Mazel Tov to Lesbian Rabbi
By KERRY ELEVELD
Rabbi Sharon Kleinbaum, the leader of New York’s Congregation Beth Simchat Torah (CBST), has been named one of Newsweek magazine’s Top 50 Rabbis in America. Rabbi Kleinbaum, who is openly gay, came in at number 19 and was the first of only five females to be listed.
“I mean, talk about a seismic shift in the American landscape,” Kleinbaum said of being gay and also being the first woman listed.
Rabbis chosen were ranked based on community leadership, national and international influence, media and political presence, contribution to Jewish life, and enduring impact on both Judaism and the larger world.
Overall, two of the five women on the list were lesbians (including Kleinbaum) and another, Rabbi Janet Marder, was the first straight Rabbi to serve as leader of an LGBT congregation, L.A.’s Beth Chayim Chadashim, in the 1980s.
“I absolutely believe that anybody in this generation who is at the forefront of social justice and making an impact on Judaism would care deeply about the role and the place of gays and lesbians,” said Kleinbaum, referring to the strong presence of female Rabbis who have close ties to the LGBT community.
Rabbi Kleinbaum was trained in the Reconstructionist tradition of the Jewish religion, which began ordaining gays and lesbians in 1985, her first year of rabbinical school. The Reconstructionist movement is one of four Jewish movements, including the Reform, Conservative, and Orthodox movements. “When I went to rabbinical school as an openly gay person, both the Reform and the Conservative movement still practiced discrimination,” she said. “They had psychological tests that they would perform on incoming candidates. One of the things they looked at was were you attracted to people of the same sex.”
The Reform movement began ordaining gays and lesbians in 1990, the same year Kleinbaum completed her rabbinical training. The Conservative movement made a decision to allow but not require their seminaries to ordain gays and lesbians just last December.
Gay Synagogue CBST At CBST, the world’s largest LGBT synagogue with about 800 members, Rabbi Kleinbaum said they are trying to create “a model of what leadership should look like so that our congregants can see us and say, ‘Wow, there isn’t one way to be a committed active person in the world.’”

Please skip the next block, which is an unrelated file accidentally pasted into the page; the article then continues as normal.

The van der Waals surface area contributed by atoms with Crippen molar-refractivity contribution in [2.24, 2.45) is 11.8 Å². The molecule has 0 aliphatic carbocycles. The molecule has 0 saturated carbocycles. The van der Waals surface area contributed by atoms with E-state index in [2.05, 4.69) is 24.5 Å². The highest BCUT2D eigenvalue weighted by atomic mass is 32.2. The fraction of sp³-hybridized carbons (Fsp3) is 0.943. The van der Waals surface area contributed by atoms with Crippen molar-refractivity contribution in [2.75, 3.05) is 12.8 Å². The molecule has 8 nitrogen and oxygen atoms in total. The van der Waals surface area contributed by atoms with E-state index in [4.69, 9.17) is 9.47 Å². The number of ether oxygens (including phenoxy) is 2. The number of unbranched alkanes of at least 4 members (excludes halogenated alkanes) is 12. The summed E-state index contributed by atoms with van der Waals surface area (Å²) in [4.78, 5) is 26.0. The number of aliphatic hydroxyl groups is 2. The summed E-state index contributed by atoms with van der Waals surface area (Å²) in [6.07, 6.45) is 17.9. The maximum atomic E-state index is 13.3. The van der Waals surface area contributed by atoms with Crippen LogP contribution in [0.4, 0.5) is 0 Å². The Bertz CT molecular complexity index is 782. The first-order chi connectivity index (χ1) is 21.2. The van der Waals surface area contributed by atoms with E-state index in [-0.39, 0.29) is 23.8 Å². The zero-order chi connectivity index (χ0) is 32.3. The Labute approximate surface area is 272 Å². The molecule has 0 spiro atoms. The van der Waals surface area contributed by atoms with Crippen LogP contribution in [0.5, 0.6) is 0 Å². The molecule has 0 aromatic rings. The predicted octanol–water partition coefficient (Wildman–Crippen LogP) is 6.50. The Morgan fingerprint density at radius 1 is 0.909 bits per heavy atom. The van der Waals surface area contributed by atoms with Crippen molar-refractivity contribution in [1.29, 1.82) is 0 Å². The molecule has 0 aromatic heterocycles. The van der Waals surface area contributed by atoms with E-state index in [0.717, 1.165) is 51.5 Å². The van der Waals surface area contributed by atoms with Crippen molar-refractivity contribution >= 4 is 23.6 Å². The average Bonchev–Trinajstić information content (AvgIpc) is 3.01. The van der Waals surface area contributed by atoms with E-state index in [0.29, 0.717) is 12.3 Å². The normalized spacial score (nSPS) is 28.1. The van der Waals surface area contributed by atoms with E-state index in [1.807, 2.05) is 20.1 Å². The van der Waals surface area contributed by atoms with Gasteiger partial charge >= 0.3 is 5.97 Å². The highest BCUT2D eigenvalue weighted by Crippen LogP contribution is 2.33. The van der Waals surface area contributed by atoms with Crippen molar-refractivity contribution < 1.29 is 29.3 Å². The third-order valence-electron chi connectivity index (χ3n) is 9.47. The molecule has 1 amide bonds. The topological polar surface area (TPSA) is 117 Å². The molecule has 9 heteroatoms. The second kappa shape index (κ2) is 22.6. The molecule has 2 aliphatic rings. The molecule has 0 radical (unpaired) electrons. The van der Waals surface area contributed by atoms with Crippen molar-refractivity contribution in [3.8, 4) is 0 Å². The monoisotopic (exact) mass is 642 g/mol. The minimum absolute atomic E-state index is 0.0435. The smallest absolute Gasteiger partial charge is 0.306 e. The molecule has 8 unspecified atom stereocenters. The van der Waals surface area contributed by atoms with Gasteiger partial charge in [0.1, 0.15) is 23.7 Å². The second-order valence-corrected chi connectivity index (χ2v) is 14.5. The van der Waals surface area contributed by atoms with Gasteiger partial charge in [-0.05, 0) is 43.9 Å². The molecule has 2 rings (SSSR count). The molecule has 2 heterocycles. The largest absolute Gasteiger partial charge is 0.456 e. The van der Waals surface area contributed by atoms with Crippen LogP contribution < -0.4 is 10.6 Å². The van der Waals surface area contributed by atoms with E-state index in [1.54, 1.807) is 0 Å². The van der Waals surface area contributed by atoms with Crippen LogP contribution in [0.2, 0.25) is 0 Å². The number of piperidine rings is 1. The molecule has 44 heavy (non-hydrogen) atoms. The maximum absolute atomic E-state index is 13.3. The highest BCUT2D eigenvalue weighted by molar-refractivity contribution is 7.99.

Beyond Rabbi Kleinbaum, the leaders include Associate Rabbi Ayelet Cohen, who is straight, a gay male cantorial student who will soon be full time at CBST, straight board members, and a straight rabbinical student.
The congregation also includes many straight and non-Jewish members.
“They’re attracted to CBST because we’re making religion a meaningful and powerful force for liberation,” said Kleinbaum, adding that part of their innovative spirit comes out of having an LGBT experience in the world.
“We’re sensitive to very unusual or not normative family structures,” Kleinbaum said. “We welcomed people from the beginning who were either not coupled or didn’t have children or were in profound conflict with their families of origin. Nobody who comes to CBST comes because their grandmother wants them to be coming to a synagogue.”
CBST has created “lifecycle events” or celebrations for people whose achievements and milestones often go unrecognized by mainstream religions and are sometimes even shunned. These include blessings for people who are in same-sex relationships as well as for people who are either transgender or transitioning by changing their name or identity.
“We believe that religion is about marking important moments in our lives and no matter what somebody’s definition of God is-we don’t have a litmus test-we do believe that everybody can experience meaning and purpose in their lives,” explained Kleinbaum. “We have been about really trying to figure out, What does it mean to be a person in this modern world? What does it mean to live a life of meaning and purpose?”
Rabbi Kleinbaum is a high profile activist herself. She testified before the U.S. Congress in hearings about same-sex marriage and attended the President’s White House meeting of national religious leaders in 1999, during the Clinton Administration. She was also one of nine religious leaders recognized earlier this year among the Forward 50-the daily Jewish newspaper’s listing of the 50 most influential Jews in America.
Most recently, Kleinbaum made headlines for being arrested March 15 while protesting the military’s Don’t Ask, Don’t Tell policy outside the New York City Armed Services Recruitment Center on 42nd Street.
“I’m going to keep getting arrested until these laws are changed. Can you believe the Joint Chiefs of Staff of the United States gets away with saying we’re immoral?” she said, referring to Gen. Peter Pace’s comments several weeks ago that homosexuality was immoral. “Had he said that about any other group in America, in five minutes, he would have been fired.”
Rabbi Sharon Kleinbaum, left, a lesbian and leader of the world’s largest LGBT synagogue, and Matthew Foreman, executive director of the National Gay and Lesbian Task Force, protested with ACT UP against the military’s Don’t Ask, Don’t Tell policy on March 15 outside of the Army Recruitment Center on 42nd Street. Rabbi Kleinbaum was named number 19 in Newsweek’s top 50 Rabbis most influential Rabbis in America.
New York Blade